Located on the Mediterranean Sea coast, Alexandria (in Arabic, الإسكندرية — al-Iskandariyah) is the chief seaport in Egypt, and that country's second largest city, and the capital of the Al Iskandariyah governate. It is located at , 208 km (129 miles) northwest of Cairo. The Canopic mouth of the Nile (now dry) was 19 km (12 miles) east, near the ancient city of Canopus. It has a population of approximately 3,341,000.
It was named after its founder, Alexander the Great, and as the seat of the Ptolemaic rulers of Egypt quickly became one of the greatest cities of the Hellenistic world — second only to Rome in size and wealth throughout much of antiquity. However, upon the founding of Cairo by Egypt's mediæval Islamic rulers its status as the country's capital was ended, and it fell into a long decline, which by the late Ottoman period had seen it reduced to little more than a small fishing village.
ImageSize = width:260 height:320
PlotArea = left:40 right:10 top:10 bottom:10
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DateFormat = yyyy
Period = from:-400 till:2000
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from:-334 till:-80 color:blue
from: -80 till:641 color:green
from: 641 till:1798 color:yellow
from:1798 till:2000 color:red
at:-334 text:"334 BC Founded"
at: -80 text:"80 BC Roman Jurisdiction"
at: 616 text:"616 Persian invasion" shift:($dx,-7)
at: 640 text:"640 Arab invasion" shift:($dx,-1)
at: 956 text:"956 Earthquake"
at:1498 text:"1498 Qait-Bay fort constructed"
at:1323 text:"1323 Earthquake"
at:1798 text:"1798 French storm city"
at:1882 text:"1882 Bombardment"
The history of Alexandria covers four periods:
- The Ptolemaic era which starts with the founding of the city and ends with the arrival of the Romans (blue).
- The Roman era from 80 BC until the arrival of the Arabs in 641 (green).
- The Arab city from 641 until 1798 when Napolean arrived (yellow).
- The modern city from 1798 (red).
Alexandria was founded by Alexander the Great in 334 BC (the exact date is disputed). Alexander's chief architect for the project was Deinocrates of Rhodes. Ancient accounts are extremely numerous and varied, and much influenced by subsequent developments. One of the more sober descriptions, given by the historian Arrian, tells how Alexander undertook to lay out the city's general plan, but lacking chalk or other means, resorted to sketching it out with grain. Alexander's seers, and in particular Aristander of Telmessus, interpreted this as an omen that the city would prosper, particularly in grain. Other authors make the omen not the grain itself, but the arrival of flocks of birds to eat it. In any case, the story explains Alexandria's role as the shipping-point for Egyptian grain, which fed the Hellenistic and Roman world.
A number of the more fantastic foundation myths are found in the Alexander Romance , and were picked up by mediæval Arab historians. The 14th century Arab historian Ibn Khaldun ridiculed one where sea-monsters prevent the foundation, but are thwarted when Alexander descends in a glass box, and armed with exact knowledge of their appearance, erects metal effigies on the beach which succeed in frightening the monsters away.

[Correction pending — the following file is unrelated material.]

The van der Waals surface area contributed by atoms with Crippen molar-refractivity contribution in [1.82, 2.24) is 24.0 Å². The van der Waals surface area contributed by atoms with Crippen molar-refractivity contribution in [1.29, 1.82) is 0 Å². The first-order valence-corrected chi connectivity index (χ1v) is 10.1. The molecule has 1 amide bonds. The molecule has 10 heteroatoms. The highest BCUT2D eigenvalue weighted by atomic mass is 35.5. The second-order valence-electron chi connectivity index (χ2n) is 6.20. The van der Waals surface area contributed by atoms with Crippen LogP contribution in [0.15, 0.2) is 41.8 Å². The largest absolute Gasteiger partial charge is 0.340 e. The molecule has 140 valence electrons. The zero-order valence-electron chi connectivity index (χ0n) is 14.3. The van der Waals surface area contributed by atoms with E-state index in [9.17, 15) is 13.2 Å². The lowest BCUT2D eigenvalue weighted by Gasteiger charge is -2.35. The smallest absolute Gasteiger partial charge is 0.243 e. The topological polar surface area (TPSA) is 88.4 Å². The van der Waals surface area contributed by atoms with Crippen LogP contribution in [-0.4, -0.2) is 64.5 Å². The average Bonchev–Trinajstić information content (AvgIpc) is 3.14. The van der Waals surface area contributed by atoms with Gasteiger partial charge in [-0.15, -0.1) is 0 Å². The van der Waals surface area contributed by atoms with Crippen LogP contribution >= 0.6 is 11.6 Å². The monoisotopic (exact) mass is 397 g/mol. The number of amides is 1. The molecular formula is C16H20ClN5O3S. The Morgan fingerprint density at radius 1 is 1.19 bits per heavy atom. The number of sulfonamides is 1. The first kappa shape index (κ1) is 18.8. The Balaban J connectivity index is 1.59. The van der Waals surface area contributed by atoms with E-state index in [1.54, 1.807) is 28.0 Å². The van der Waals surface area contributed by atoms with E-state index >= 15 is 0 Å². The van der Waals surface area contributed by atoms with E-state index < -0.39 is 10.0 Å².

Alexandria was intended to supersede Naucratis as a Greek centre in Egypt, and to be the link between Macedonia and the rich Nile Valley . If such a city was to be on the Egyptian coast, there was only one possible site, behind the screen of the Pharos island and removed from the silt thrown out by Nile mouths. An Egyptian townlet, Rhacotis, already stood on the shore and was a resort of fishermen and pirates. Behind it there were five native villages scattered along the strip between Lake Mareotis and the sea, according to a history of Alexander attributed to the author known as pseudo-Callisthenes .
A few months after the foundation, Alexander left Egypt for the East and never returned to his city. His general, Ptolemy (later Ptolemy I of Egypt) succeeded in bringing Alexander's body to Alexandria, where it became a famous tourist destination for ancient travellers.
After Alexander departed, his viceroy, Cleomenes, continued the creation of Alexandria. The Heptastadion, however, and the mainland quarters seem to have been mainly Ptolemaic work. Inheriting the trade of ruined Tyre and becoming the centre of the new commerce between Europe and the Arabian and Indian East, the city grew in less than a century to be larger than Carthage; and for some centuries more it was second only to Rome. Nominally a free Greek city, Alexandria retained its senate to Roman times; and indeed the judicial functions of that body were restored by Septimius Severus, after temporary abolition by Augustus.
It was not only a center of Hellenism, but was also the greatest Jewish city in the world. There the Septuagint was produced. The early Ptolemies kept it in order and fostered the development of its museum into the leading Greek university but they were careful to maintain the distinction of its population into three nations, "Macedonian", Jew and Egyptian. One of the earliest inhabitants was the geometer and number-theorist Euclid. From this division arose much of the later turbulence which began to manifest itself under Ptolemy Philopater, who reigned 221–204 BC.